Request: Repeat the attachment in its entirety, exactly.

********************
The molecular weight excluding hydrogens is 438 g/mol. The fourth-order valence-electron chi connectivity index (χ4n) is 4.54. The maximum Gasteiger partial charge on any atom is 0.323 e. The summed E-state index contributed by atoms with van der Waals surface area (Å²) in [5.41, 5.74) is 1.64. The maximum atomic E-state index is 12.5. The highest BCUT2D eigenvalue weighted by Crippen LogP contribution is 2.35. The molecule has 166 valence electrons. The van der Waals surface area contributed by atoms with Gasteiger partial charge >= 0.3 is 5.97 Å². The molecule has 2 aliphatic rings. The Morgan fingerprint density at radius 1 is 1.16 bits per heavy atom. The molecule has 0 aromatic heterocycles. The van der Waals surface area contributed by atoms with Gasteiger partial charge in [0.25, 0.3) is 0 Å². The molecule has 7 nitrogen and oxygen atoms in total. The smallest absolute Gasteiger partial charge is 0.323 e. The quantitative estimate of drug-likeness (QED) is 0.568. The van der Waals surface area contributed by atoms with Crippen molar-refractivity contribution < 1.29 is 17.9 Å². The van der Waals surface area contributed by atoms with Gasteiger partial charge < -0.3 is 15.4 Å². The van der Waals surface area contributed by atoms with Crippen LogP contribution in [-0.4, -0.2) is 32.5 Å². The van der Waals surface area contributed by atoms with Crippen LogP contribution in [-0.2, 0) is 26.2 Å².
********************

The molecular weight excluding hydrogens is 438 g/mol. The fourth-order valence-electron chi connectivity index (χ4n) is 4.54. The maximum Gasteiger partial charge on any atom is 0.323 e. The summed E-state index contributed by atoms with van der Waals surface area (Å²) in [5.41, 5.74) is 1.64. The maximum atomic E-state index is 12.5. The highest BCUT2D eigenvalue weighted by Crippen LogP contribution is 2.35. The molecule has 166 valence electrons. The van der Waals surface area contributed by atoms with Gasteiger partial charge >= 0.3 is 5.97 Å². The molecule has 2 aliphatic rings. The Morgan fingerprint density at radius 1 is 1.16 bits per heavy atom. The molecule has 0 aromatic heterocycles. The van der Waals surface area contributed by atoms with Gasteiger partial charge in [0.25, 0.3) is 0 Å². The molecule has 7 nitrogen and oxygen atoms in total. The smallest absolute Gasteiger partial charge is 0.323 e. The quantitative estimate of drug-likeness (QED) is 0.568. The van der Waals surface area contributed by atoms with Crippen molar-refractivity contribution < 1.29 is 17.9 Å². The van der Waals surface area contributed by atoms with Gasteiger partial charge < -0.3 is 15.4 Å². The van der Waals surface area contributed by atoms with Crippen LogP contribution in [-0.4, -0.2) is 32.5 Å². The van der Waals surface area contributed by atoms with Crippen LogP contribution in [-0.2, 0) is 26.2 Å².